The controversial Hobbit Law, which sees film industry workers classed as contractors, will be scrapped within the first 100 days of Labour taking office.
1 NEWS has been told contractors working in the film industry will soon be able to collectively bargain again after National passed a law to stop it seven years ago.
For two months in 2010, movie giant Warner Brothers fought with the unions over whether those working on The Hobbit should be given binding terms and conditions.
Then Prime Minister John Key eventually stepped in and changed the law, making all film workers contractors.
"What we want to do is restore the right that all workers should have in New Zealand to be able to bargain collectively if they choose to," Workplace Relations Minister Iain Lees-Galloway said.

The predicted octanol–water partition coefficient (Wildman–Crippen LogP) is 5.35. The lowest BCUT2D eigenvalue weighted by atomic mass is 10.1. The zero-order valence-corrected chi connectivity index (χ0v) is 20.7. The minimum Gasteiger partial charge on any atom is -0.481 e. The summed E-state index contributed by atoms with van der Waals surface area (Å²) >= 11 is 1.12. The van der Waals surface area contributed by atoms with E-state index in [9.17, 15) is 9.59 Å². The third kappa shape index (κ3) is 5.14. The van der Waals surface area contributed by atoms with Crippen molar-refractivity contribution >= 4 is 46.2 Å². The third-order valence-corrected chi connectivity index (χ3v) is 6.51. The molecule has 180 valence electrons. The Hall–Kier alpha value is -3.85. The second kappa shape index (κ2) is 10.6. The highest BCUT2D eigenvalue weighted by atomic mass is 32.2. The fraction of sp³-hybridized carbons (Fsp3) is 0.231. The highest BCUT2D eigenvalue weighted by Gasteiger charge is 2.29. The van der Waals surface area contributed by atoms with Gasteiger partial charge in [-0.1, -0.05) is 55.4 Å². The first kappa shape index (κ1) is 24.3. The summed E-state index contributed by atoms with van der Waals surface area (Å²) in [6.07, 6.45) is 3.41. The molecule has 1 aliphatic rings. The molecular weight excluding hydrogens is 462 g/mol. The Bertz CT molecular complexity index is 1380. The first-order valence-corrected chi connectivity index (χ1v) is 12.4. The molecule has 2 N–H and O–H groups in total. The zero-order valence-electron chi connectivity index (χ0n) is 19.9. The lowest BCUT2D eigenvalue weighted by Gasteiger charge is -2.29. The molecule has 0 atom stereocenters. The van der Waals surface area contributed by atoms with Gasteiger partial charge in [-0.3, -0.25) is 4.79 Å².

Employment lawyer Megan Richards advises the industry and says there are real reservations about repealing the law.
"It would change how the industry's been operating for the last seven odd years and I think there's acknowledgment that it would put our film industry in threat," she told 1 NEWS.
1 NEWS approached Sir Peter Jackson and his five companies, as well as Warner Brothers, but no one responded or wanted to talk until they had more information.
International film productions are worth billions to New Zealand's economy. The industry now expects to take a hit financially.